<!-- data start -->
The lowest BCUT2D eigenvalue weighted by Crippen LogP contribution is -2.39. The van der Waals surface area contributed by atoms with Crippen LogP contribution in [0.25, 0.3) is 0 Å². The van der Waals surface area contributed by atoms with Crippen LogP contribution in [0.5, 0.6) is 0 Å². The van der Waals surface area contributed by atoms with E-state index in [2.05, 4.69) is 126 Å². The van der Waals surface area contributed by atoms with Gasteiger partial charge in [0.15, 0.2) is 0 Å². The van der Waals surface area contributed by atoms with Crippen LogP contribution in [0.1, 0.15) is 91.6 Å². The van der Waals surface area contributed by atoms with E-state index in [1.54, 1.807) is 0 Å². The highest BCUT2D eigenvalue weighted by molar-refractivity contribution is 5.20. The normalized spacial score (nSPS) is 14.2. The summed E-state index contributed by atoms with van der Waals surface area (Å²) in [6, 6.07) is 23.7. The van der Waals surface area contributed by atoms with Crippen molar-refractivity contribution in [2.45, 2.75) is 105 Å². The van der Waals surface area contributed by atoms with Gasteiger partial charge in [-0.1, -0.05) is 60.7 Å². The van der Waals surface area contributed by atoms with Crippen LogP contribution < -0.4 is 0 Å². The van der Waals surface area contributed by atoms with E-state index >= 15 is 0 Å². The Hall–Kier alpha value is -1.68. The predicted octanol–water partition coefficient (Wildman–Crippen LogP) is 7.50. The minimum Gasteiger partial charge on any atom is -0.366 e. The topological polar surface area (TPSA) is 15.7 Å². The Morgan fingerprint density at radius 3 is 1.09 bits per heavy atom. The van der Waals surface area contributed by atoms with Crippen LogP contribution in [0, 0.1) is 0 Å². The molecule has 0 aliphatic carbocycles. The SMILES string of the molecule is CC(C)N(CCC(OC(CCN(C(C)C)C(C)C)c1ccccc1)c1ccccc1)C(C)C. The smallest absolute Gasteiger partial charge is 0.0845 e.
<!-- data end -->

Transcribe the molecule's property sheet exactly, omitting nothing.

The lowest BCUT2D eigenvalue weighted by Crippen LogP contribution is -2.39. The van der Waals surface area contributed by atoms with Crippen LogP contribution in [0.25, 0.3) is 0 Å². The van der Waals surface area contributed by atoms with Crippen LogP contribution in [0.5, 0.6) is 0 Å². The van der Waals surface area contributed by atoms with E-state index in [2.05, 4.69) is 126 Å². The van der Waals surface area contributed by atoms with Gasteiger partial charge in [0.15, 0.2) is 0 Å². The van der Waals surface area contributed by atoms with Crippen LogP contribution in [0.1, 0.15) is 91.6 Å². The van der Waals surface area contributed by atoms with E-state index in [1.54, 1.807) is 0 Å². The highest BCUT2D eigenvalue weighted by molar-refractivity contribution is 5.20. The normalized spacial score (nSPS) is 14.2. The summed E-state index contributed by atoms with van der Waals surface area (Å²) in [6, 6.07) is 23.7. The van der Waals surface area contributed by atoms with Crippen molar-refractivity contribution in [2.45, 2.75) is 105 Å². The van der Waals surface area contributed by atoms with Gasteiger partial charge in [-0.1, -0.05) is 60.7 Å². The van der Waals surface area contributed by atoms with Crippen LogP contribution < -0.4 is 0 Å². The van der Waals surface area contributed by atoms with E-state index >= 15 is 0 Å². The Hall–Kier alpha value is -1.68. The predicted octanol–water partition coefficient (Wildman–Crippen LogP) is 7.50. The minimum Gasteiger partial charge on any atom is -0.366 e. The topological polar surface area (TPSA) is 15.7 Å². The Morgan fingerprint density at radius 3 is 1.09 bits per heavy atom. The van der Waals surface area contributed by atoms with Crippen LogP contribution in [0, 0.1) is 0 Å². The molecule has 0 aliphatic carbocycles. The SMILES string of the molecule is CC(C)N(CCC(OC(CCN(C(C)C)C(C)C)c1ccccc1)c1ccccc1)C(C)C. The smallest absolute Gasteiger partial charge is 0.0845 e.